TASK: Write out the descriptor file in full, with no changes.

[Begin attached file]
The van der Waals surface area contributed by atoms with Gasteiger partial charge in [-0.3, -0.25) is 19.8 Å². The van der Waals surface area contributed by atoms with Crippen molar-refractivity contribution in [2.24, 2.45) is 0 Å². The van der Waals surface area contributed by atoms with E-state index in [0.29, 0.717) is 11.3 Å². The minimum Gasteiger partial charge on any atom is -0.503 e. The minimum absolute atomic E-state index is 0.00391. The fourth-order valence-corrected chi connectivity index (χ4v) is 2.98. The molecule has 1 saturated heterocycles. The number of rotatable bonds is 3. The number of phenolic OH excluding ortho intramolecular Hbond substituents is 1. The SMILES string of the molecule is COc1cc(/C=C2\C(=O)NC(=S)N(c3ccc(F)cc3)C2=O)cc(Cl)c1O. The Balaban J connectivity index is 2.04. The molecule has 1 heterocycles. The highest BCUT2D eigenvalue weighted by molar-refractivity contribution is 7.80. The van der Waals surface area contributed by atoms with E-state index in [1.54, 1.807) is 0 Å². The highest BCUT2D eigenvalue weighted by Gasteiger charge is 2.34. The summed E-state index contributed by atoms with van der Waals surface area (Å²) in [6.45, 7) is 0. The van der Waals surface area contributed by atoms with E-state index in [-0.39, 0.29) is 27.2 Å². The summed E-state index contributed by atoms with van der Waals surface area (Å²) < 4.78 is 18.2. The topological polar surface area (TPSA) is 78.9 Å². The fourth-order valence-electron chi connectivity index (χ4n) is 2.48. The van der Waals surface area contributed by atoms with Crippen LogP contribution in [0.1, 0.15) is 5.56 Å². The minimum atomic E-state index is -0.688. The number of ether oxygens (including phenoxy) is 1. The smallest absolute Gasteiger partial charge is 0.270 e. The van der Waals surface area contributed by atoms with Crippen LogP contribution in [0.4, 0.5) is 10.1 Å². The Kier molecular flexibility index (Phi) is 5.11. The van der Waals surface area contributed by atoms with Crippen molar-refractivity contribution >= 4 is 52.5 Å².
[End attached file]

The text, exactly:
The van der Waals surface area contributed by atoms with Gasteiger partial charge in [-0.3, -0.25) is 19.8 Å². The van der Waals surface area contributed by atoms with Crippen molar-refractivity contribution in [2.24, 2.45) is 0 Å². The van der Waals surface area contributed by atoms with E-state index in [0.29, 0.717) is 11.3 Å². The minimum Gasteiger partial charge on any atom is -0.503 e. The minimum absolute atomic E-state index is 0.00391. The fourth-order valence-corrected chi connectivity index (χ4v) is 2.98. The molecule has 1 saturated heterocycles. The number of rotatable bonds is 3. The number of phenolic OH excluding ortho intramolecular Hbond substituents is 1. The SMILES string of the molecule is COc1cc(/C=C2\C(=O)NC(=S)N(c3ccc(F)cc3)C2=O)cc(Cl)c1O. The Balaban J connectivity index is 2.04. The molecule has 1 heterocycles. The highest BCUT2D eigenvalue weighted by molar-refractivity contribution is 7.80. The van der Waals surface area contributed by atoms with E-state index in [1.54, 1.807) is 0 Å². The highest BCUT2D eigenvalue weighted by Gasteiger charge is 2.34. The summed E-state index contributed by atoms with van der Waals surface area (Å²) in [6.45, 7) is 0. The van der Waals surface area contributed by atoms with E-state index in [-0.39, 0.29) is 27.2 Å². The summed E-state index contributed by atoms with van der Waals surface area (Å²) < 4.78 is 18.2. The topological polar surface area (TPSA) is 78.9 Å². The fourth-order valence-electron chi connectivity index (χ4n) is 2.48. The van der Waals surface area contributed by atoms with Crippen LogP contribution in [0.1, 0.15) is 5.56 Å². The minimum atomic E-state index is -0.688. The number of ether oxygens (including phenoxy) is 1. The smallest absolute Gasteiger partial charge is 0.270 e. The van der Waals surface area contributed by atoms with Crippen LogP contribution in [0.4, 0.5) is 10.1 Å². The Kier molecular flexibility index (Phi) is 5.11. The van der Waals surface area contributed by atoms with Crippen molar-refractivity contribution >= 4 is 52.5 Å².